On Friday the United Nations is set to appoint Wonder Woman its “Honorary Ambassador for the Empowerment of Women and Girls.” The cartoon character, turning 75 this year, will be the face of a social media campaign that the U.N., will launch at a star-studded ceremony in New York. The actress Gal Gadot — who plays Wonder Woman in the movies these days — is scheduled to be there. So is Lynda Carter, who portrayed the superhero in the 1970s television show.
But the decision has outraged many women’s rights advocates, including hundreds who’ve signed a petition against it.
“It’s an insult, frankly,” says Anne Marie Goetz, a professor of global affairs at New York University and a former adviser on peace and security issues to the United Nations agency, U.N. Women. She says a big issue is the timing.
The U.N.’s anointing of Wonder Woman has actually been in the works since last spring. That’s when Warner Brothers and DC Comics — which owns rights to the character — approached the U.N. about celebrating her 75th birthday and an upcoming movie with a joint social media campaign promoting women’s rights through tweets and Facebook call-outs.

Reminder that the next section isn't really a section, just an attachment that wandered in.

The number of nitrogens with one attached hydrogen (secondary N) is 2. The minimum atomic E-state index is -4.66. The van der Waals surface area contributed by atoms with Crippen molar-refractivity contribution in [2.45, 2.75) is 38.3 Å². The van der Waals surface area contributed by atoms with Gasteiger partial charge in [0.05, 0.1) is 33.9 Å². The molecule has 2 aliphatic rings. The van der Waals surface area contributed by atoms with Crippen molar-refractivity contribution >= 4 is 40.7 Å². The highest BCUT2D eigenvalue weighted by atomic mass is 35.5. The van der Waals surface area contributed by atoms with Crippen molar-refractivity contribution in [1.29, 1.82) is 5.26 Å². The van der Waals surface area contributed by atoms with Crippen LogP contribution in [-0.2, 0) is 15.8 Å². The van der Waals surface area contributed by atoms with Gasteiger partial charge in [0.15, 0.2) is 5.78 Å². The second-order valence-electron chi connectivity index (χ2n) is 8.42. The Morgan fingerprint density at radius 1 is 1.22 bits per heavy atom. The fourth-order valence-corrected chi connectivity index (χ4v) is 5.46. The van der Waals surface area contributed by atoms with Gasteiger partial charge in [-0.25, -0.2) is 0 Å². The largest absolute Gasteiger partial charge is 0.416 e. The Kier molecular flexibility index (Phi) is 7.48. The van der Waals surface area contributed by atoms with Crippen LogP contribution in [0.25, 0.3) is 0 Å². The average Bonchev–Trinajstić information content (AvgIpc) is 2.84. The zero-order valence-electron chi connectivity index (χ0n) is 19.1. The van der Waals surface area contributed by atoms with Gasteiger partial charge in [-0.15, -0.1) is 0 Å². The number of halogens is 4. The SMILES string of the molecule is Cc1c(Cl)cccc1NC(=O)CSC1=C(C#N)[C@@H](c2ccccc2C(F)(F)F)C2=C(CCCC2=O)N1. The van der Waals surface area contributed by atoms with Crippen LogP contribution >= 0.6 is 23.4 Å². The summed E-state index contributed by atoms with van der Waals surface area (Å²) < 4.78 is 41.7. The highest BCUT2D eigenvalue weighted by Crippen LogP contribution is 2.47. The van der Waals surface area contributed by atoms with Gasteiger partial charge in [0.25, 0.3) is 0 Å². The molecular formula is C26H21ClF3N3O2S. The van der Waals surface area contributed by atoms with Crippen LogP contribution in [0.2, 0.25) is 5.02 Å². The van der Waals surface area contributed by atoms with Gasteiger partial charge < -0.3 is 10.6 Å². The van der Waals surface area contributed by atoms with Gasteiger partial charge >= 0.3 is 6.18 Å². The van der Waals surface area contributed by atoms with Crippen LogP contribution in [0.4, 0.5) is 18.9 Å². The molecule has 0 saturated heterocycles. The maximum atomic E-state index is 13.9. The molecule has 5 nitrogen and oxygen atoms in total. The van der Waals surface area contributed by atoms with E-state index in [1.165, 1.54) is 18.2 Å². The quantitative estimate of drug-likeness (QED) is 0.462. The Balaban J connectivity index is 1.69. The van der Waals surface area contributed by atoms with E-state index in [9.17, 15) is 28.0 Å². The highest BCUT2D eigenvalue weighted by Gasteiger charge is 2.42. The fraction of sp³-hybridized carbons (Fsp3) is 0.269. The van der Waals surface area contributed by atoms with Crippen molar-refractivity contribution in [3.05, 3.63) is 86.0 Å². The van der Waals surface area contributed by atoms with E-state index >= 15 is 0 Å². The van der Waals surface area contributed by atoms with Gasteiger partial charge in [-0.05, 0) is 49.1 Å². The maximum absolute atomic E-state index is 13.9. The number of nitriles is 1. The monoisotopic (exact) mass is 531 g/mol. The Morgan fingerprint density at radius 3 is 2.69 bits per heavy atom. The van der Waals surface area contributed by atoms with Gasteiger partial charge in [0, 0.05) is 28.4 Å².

But news of the plan only started to filter to women’s rights advocates over the last week — right on the heels of a disappointing, year-long grassroots effort to get the U.N. to choose its first female Secretary General.
“This was months and months of campaigning by feminist organizations around the world for a woman to be selected,” says Goetz.
Seven women — including a prime minister and other highly qualified individuals — were in the running, an unprecedented number. But earlier this month the Security Council went with a man — Antonio Guterres. So the selection of Wonder Woman to represent women’s issues for the U.N. came off to Goetz and others as a sort of demeaning consolation prize.
“It’s frivolous, it’s fatuous and it reduces an extremely serious human rights problem experienced by half of the world to a cartoon,” she says.
And not just any cartoon, adds Goetz. Wonder Woman in her view looks like a Barbie/playboy pinup. Like most female comic action figures she’s got big breasts bursting out of a skimpy outfit and an impossibly tiny waist.
“The message to girls is that you are expected to meet a male standard in which your significance is reduced to your role as a sexual object,” says Goetz.